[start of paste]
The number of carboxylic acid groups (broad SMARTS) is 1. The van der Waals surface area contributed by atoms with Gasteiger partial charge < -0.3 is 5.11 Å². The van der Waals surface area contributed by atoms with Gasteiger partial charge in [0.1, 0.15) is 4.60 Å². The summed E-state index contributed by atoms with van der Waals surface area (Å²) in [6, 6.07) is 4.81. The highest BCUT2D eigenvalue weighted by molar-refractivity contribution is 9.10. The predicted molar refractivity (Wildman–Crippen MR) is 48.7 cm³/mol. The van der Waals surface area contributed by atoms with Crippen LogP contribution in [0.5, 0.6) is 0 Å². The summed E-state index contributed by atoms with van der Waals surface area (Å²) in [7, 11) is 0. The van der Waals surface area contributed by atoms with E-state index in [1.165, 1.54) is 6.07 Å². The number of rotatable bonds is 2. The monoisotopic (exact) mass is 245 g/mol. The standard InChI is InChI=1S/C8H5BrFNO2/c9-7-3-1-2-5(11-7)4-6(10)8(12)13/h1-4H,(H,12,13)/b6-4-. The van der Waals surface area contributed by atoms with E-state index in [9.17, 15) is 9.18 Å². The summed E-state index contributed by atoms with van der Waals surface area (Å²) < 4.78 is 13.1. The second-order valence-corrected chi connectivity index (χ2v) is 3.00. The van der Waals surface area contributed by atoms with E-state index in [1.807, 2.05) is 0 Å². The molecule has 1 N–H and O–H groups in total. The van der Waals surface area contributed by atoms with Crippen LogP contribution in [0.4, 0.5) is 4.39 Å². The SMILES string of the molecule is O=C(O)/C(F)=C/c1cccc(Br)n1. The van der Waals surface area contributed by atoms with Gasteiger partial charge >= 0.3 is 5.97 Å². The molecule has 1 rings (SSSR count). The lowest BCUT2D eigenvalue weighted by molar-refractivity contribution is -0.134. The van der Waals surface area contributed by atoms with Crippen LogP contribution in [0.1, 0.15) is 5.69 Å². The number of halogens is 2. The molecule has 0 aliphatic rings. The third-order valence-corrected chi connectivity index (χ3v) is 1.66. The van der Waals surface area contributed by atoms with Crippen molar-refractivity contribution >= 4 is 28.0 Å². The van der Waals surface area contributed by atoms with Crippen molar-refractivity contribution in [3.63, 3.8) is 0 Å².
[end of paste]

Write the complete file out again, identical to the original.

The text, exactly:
The number of carboxylic acid groups (broad SMARTS) is 1. The van der Waals surface area contributed by atoms with Gasteiger partial charge < -0.3 is 5.11 Å². The van der Waals surface area contributed by atoms with Gasteiger partial charge in [0.1, 0.15) is 4.60 Å². The summed E-state index contributed by atoms with van der Waals surface area (Å²) in [6, 6.07) is 4.81. The highest BCUT2D eigenvalue weighted by molar-refractivity contribution is 9.10. The predicted molar refractivity (Wildman–Crippen MR) is 48.7 cm³/mol. The van der Waals surface area contributed by atoms with Crippen LogP contribution in [0.5, 0.6) is 0 Å². The summed E-state index contributed by atoms with van der Waals surface area (Å²) in [7, 11) is 0. The van der Waals surface area contributed by atoms with E-state index in [1.165, 1.54) is 6.07 Å². The number of rotatable bonds is 2. The monoisotopic (exact) mass is 245 g/mol. The standard InChI is InChI=1S/C8H5BrFNO2/c9-7-3-1-2-5(11-7)4-6(10)8(12)13/h1-4H,(H,12,13)/b6-4-. The van der Waals surface area contributed by atoms with E-state index in [9.17, 15) is 9.18 Å². The summed E-state index contributed by atoms with van der Waals surface area (Å²) < 4.78 is 13.1. The second-order valence-corrected chi connectivity index (χ2v) is 3.00. The van der Waals surface area contributed by atoms with E-state index in [1.807, 2.05) is 0 Å². The molecule has 1 N–H and O–H groups in total. The van der Waals surface area contributed by atoms with Crippen LogP contribution in [0.4, 0.5) is 4.39 Å². The SMILES string of the molecule is O=C(O)/C(F)=C/c1cccc(Br)n1. The van der Waals surface area contributed by atoms with Gasteiger partial charge >= 0.3 is 5.97 Å². The molecule has 1 rings (SSSR count). The lowest BCUT2D eigenvalue weighted by molar-refractivity contribution is -0.134. The van der Waals surface area contributed by atoms with Crippen LogP contribution in [0.1, 0.15) is 5.69 Å². The number of halogens is 2. The molecule has 0 aliphatic rings. The third-order valence-corrected chi connectivity index (χ3v) is 1.66. The van der Waals surface area contributed by atoms with Crippen molar-refractivity contribution >= 4 is 28.0 Å². The van der Waals surface area contributed by atoms with Crippen molar-refractivity contribution in [3.63, 3.8) is 0 Å².